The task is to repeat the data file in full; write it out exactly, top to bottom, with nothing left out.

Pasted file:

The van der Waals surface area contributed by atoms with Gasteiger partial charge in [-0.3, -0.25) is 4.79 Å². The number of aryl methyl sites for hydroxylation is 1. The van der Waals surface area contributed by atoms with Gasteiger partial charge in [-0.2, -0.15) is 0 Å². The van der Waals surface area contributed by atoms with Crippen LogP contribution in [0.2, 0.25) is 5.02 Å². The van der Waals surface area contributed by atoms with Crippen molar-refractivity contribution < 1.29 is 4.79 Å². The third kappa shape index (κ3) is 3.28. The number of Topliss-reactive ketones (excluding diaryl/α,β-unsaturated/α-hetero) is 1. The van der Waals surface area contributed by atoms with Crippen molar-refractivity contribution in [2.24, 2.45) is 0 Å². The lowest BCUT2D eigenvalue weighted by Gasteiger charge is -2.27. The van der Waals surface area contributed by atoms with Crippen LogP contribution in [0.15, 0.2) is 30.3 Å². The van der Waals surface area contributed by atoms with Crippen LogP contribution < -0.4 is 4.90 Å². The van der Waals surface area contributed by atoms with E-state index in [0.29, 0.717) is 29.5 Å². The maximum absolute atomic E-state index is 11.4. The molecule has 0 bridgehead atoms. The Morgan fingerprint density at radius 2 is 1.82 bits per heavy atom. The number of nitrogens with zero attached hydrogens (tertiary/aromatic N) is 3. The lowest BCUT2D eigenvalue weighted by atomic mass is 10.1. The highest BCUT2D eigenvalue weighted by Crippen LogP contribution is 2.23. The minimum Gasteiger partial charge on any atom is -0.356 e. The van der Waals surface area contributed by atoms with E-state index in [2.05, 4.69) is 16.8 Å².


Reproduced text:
The van der Waals surface area contributed by atoms with Gasteiger partial charge in [-0.3, -0.25) is 4.79 Å². The number of aryl methyl sites for hydroxylation is 1. The van der Waals surface area contributed by atoms with Gasteiger partial charge in [-0.2, -0.15) is 0 Å². The van der Waals surface area contributed by atoms with Crippen LogP contribution in [0.2, 0.25) is 5.02 Å². The van der Waals surface area contributed by atoms with Crippen molar-refractivity contribution < 1.29 is 4.79 Å². The third kappa shape index (κ3) is 3.28. The number of Topliss-reactive ketones (excluding diaryl/α,β-unsaturated/α-hetero) is 1. The van der Waals surface area contributed by atoms with Crippen molar-refractivity contribution in [2.24, 2.45) is 0 Å². The lowest BCUT2D eigenvalue weighted by Gasteiger charge is -2.27. The van der Waals surface area contributed by atoms with Crippen LogP contribution in [0.15, 0.2) is 30.3 Å². The van der Waals surface area contributed by atoms with Crippen LogP contribution < -0.4 is 4.90 Å². The van der Waals surface area contributed by atoms with E-state index in [0.29, 0.717) is 29.5 Å². The maximum absolute atomic E-state index is 11.4. The molecule has 0 bridgehead atoms. The Morgan fingerprint density at radius 2 is 1.82 bits per heavy atom. The number of nitrogens with zero attached hydrogens (tertiary/aromatic N) is 3. The lowest BCUT2D eigenvalue weighted by atomic mass is 10.1. The highest BCUT2D eigenvalue weighted by Crippen LogP contribution is 2.23. The minimum Gasteiger partial charge on any atom is -0.356 e. The van der Waals surface area contributed by atoms with E-state index in [2.05, 4.69) is 16.8 Å².